Release Date: 01 October 2007
PREFACE. THIS work claims to present a new and systematized method of finding the prismoidal contents of Earthwork by means of Tables accompanied by Eules so plain and simple of application as to fit it for the.common uses of Engineers. When the ratios of the side slopes are constant between end sec- tions of which the transverse surface lines are sensibly similar, all ordinary cases of thorough cut and fill, terminal pyramids, side-hill work, and borrow pits are covered by Formulae 17, 18, and 19, and the prismoidal contents for all side slopes and bases are taken from Tables 4 and 5 by Eules 1, 2, and 3. In the method used, the heights of equivalent level sections are not involved, nor is any calculation needed for 100-feet lengths beyond ascertaining the half-sum and the difference of two quantities. For the most part Tables do the work of the calculator, and any one who can approximate cubic contents by the rough method of Average Areas is competent to obtain the prismoidal contents by the Eules given. The tables of level cuttings are not needed when areas are given, and are included chiefly for use in preliminary estimates when the only data are the centre heights and the angles of the transverse surface slopes. With these, the heights of equivalent level sec- tions are readily found by Mr. Trautwines well-known and very ingenious diagrams, thanwhich for the purpose intended probably no bettermeans canbe devised. When these heights havebeen ascertained, the use of the special Correction Tables in connection with those of level cuttings will reduce to a minimum the labor of computing the prismoidal contents. If further tables of level cuttings are considered necessary, the reader isreferred to Mr. Trautwines Excavation and Embankment, or to the example given at the end of this work, by careful attention to which any required table may be written out with entire accuracy in a few hours. Special corrections for any side slopes may be obtained by Eule 12. Not an inconsiderable advantage of the present method is that, by giving accurate corrections for the familiar approximations in general use, the calculator has the element of error constantly before him, and must speedily learn by practice, if not by theory, the cases in which such corrections become important. But while enough is given, both by rule and example, in Part II. to guide the least theoretical in the use of the tables, in Parti, a strictly mathematical investigation of principles and derivation of formulae is submitted to the careful reader. The article on Correction of Contents for Curvature was sueo gested by that on the same subject in Hencks Field-Book, but, by the formulae and table of factors given, in ordinary cases the corrections are much more readily obtained in practice...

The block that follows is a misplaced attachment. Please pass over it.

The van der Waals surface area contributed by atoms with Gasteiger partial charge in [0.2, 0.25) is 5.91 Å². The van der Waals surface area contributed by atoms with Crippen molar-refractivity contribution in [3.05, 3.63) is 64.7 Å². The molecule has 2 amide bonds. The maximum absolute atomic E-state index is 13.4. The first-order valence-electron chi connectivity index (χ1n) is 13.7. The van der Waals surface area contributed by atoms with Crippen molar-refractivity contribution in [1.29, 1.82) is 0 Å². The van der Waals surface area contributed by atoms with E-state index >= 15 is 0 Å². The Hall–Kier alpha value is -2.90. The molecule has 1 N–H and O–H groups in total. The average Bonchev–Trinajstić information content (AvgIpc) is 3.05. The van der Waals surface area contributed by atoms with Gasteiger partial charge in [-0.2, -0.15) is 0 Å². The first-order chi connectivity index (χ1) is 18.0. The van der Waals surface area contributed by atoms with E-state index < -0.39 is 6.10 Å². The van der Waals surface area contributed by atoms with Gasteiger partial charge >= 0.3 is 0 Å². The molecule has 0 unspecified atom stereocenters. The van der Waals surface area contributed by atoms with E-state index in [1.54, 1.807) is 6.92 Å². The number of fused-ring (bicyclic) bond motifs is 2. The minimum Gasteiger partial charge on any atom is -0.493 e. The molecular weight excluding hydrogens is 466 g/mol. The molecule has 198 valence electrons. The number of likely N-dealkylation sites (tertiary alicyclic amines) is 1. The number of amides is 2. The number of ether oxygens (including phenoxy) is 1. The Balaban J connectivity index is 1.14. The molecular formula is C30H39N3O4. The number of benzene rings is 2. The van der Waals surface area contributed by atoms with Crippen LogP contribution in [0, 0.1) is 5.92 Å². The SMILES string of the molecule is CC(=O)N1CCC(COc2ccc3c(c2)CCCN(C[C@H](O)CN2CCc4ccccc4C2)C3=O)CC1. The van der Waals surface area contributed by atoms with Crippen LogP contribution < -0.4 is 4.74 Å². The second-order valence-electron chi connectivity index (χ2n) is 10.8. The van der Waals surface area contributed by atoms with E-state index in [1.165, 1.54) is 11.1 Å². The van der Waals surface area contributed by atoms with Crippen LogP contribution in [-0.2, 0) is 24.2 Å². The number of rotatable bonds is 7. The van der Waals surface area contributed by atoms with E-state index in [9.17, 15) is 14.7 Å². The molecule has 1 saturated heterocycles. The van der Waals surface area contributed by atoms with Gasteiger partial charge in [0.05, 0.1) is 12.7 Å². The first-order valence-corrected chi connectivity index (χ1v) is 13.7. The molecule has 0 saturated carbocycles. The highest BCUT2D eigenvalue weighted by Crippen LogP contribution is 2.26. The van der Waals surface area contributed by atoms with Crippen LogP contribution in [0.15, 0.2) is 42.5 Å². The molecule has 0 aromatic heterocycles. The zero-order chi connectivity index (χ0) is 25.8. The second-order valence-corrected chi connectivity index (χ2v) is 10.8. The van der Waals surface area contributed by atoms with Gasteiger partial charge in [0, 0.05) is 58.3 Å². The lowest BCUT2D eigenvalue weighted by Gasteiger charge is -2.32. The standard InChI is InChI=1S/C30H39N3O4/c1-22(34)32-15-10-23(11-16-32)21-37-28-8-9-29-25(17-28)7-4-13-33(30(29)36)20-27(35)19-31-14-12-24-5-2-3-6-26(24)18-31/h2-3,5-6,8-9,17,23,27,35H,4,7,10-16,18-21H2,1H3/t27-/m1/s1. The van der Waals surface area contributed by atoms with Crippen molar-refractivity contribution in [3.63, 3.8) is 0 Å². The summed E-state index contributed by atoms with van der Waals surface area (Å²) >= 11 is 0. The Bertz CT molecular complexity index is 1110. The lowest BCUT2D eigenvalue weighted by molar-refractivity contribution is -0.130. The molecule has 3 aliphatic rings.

This title is not held in stock & is ordered from suppliers, subject to availability.